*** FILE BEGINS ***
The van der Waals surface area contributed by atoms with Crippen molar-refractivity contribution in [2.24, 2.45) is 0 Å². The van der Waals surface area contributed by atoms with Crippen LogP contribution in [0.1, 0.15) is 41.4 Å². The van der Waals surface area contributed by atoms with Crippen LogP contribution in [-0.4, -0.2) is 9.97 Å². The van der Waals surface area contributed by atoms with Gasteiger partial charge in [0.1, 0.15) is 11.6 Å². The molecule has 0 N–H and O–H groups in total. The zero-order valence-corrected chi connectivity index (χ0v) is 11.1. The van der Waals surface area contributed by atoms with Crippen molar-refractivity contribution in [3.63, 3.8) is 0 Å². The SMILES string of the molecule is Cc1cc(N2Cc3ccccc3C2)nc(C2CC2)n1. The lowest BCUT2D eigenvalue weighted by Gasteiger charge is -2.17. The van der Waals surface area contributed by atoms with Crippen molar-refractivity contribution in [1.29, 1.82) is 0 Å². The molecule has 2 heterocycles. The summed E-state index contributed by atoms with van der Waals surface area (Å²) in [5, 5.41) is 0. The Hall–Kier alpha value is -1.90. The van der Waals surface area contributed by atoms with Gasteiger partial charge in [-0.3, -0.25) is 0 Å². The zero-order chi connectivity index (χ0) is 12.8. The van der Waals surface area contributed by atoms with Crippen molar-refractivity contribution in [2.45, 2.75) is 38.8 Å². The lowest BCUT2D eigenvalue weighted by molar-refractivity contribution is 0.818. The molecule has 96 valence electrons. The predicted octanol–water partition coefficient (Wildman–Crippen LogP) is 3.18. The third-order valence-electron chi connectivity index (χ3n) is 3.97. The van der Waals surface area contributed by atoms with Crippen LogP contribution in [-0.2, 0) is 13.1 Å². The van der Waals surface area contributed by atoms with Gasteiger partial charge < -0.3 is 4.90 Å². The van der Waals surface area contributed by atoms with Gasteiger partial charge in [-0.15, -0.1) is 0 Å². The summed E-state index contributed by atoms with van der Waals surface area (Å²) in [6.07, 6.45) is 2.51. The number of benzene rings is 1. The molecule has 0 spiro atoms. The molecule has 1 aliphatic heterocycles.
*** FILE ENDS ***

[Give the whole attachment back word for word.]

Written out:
The van der Waals surface area contributed by atoms with Crippen molar-refractivity contribution in [2.24, 2.45) is 0 Å². The van der Waals surface area contributed by atoms with Crippen LogP contribution in [0.1, 0.15) is 41.4 Å². The van der Waals surface area contributed by atoms with Crippen LogP contribution in [-0.4, -0.2) is 9.97 Å². The van der Waals surface area contributed by atoms with Gasteiger partial charge in [0.1, 0.15) is 11.6 Å². The molecule has 0 N–H and O–H groups in total. The zero-order valence-corrected chi connectivity index (χ0v) is 11.1. The van der Waals surface area contributed by atoms with Crippen molar-refractivity contribution in [3.63, 3.8) is 0 Å². The SMILES string of the molecule is Cc1cc(N2Cc3ccccc3C2)nc(C2CC2)n1. The lowest BCUT2D eigenvalue weighted by Gasteiger charge is -2.17. The van der Waals surface area contributed by atoms with Crippen molar-refractivity contribution in [1.29, 1.82) is 0 Å². The molecule has 2 heterocycles. The summed E-state index contributed by atoms with van der Waals surface area (Å²) in [5, 5.41) is 0. The Hall–Kier alpha value is -1.90. The van der Waals surface area contributed by atoms with Gasteiger partial charge in [-0.3, -0.25) is 0 Å². The zero-order chi connectivity index (χ0) is 12.8. The van der Waals surface area contributed by atoms with Crippen molar-refractivity contribution in [2.45, 2.75) is 38.8 Å². The lowest BCUT2D eigenvalue weighted by molar-refractivity contribution is 0.818. The molecule has 96 valence electrons. The predicted octanol–water partition coefficient (Wildman–Crippen LogP) is 3.18. The third-order valence-electron chi connectivity index (χ3n) is 3.97. The van der Waals surface area contributed by atoms with Crippen LogP contribution in [-0.2, 0) is 13.1 Å². The van der Waals surface area contributed by atoms with Gasteiger partial charge < -0.3 is 4.90 Å². The van der Waals surface area contributed by atoms with Gasteiger partial charge in [-0.15, -0.1) is 0 Å². The summed E-state index contributed by atoms with van der Waals surface area (Å²) in [6.07, 6.45) is 2.51. The number of benzene rings is 1. The molecule has 0 spiro atoms. The molecule has 1 aliphatic heterocycles.